Have you ever read a book or watched a TV series that started out good, but just fell apart at the end?
When I was younger, I enjoyed reading Douglas Adams’s, “Hitchhiker’s Guide to the Galaxy” series. However, after four books that I enjoyed, the fifth book in this “increasingly inaccurately-named trilogy” was disappointing. I didn’t like the ending.
Later in life, I received a copy of “The Princess Bride” in book form. The same writer wrote both the screenplay and the book, and reading the book was even more entertaining after becoming a fan of the movie (which is rarely the case). But, the book included an extra short story (from the same storyline) at the end, and it just didn’t seem to have the same humor.
I wish that I hadn’t read the ends of both of those books. I feel like I would have been happier not knowing that the last chapters even existed.
In your case, you might only acknowledge three of the Indiana Jones movies, and just deny that a fourth one existed. Or, maybe you followed the TV series Lost (or even Dallas)…but let’s not go there.
However, in real life, even if we know what’s coming, we don’t get to stop before the end of our existence. Regardless of the length of our lives, our eternal future lies ahead. That last chapter has to be experienced.
The wisest king of Israel, Solomon, realized the pointlessness of life without God. He wrote a whole book on it, called Ecclesiastes. (Full disclosure, this is – in my opinion – perhaps the second most depressing book in the Bible, after the one that is literally called, “Lamentations”.)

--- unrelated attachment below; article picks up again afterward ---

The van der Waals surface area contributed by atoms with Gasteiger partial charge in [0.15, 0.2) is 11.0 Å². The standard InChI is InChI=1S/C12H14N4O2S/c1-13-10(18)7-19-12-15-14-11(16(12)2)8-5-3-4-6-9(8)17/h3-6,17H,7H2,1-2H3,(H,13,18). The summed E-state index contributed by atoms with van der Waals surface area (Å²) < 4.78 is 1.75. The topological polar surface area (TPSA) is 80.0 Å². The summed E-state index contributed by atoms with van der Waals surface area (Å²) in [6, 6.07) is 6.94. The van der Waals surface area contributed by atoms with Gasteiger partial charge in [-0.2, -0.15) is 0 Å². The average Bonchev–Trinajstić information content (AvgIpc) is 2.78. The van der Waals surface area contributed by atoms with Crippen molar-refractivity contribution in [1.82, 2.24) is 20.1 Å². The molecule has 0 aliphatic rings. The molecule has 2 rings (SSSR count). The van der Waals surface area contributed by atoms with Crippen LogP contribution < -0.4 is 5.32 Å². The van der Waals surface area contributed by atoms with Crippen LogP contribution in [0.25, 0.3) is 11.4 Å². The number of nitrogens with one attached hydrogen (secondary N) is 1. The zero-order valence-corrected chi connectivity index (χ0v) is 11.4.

“Everything is meaningless,” says the Teacher, “completely meaningless!”
Ecclesiastes 1:2 NLT
However, with God, there is a purpose, a plan, and a positive destination. Our work doesn’t save us (only Jesus’ perfect sacrifice could do that, once we fell short of being good enough ourselves), but it does allow us to obey, glorify, and worship God; as well as to make investments in other people – investments that pay out in eternal benefits for both them and us.
In fact, the king Solomon eventually came to a similar conclusion: that following God was the wisest choice.
That’s the whole story. Here now is my final conclusion: Fear God and obey his commands, for this is everyone’s duty. God will judge us for everything we do, including every secret thing, whether good or bad.
Ecclesiastes 12:13-14 NLT
The result of following God is to live forever with Him. I like how C.S. Lewis describes Heaven allegorically in the last couple of chapters in the final book of his Chronicles of Narnia, culminating in the following:
And for us, this is the end of all the stories, and we can most truly say that they all lived happily ever after. But for them it was only the beginning of the real story. All their life in this world and all their adventures in Narnia had only been the cover and the title page: now at last they were beginning Chapter One of the Great Story, which no one on earth has read: which goes on for ever: in which every chapter is better than the one before.*
Let us make sure that each of us have a life story where – even if some of the chapters are a little scary or don’t turn out the way we want – the ending is a winner.
- From “The Last Battle”, page 184, by C.S. Lewis, (c) 1956. Macmillan Publishing Company, New York.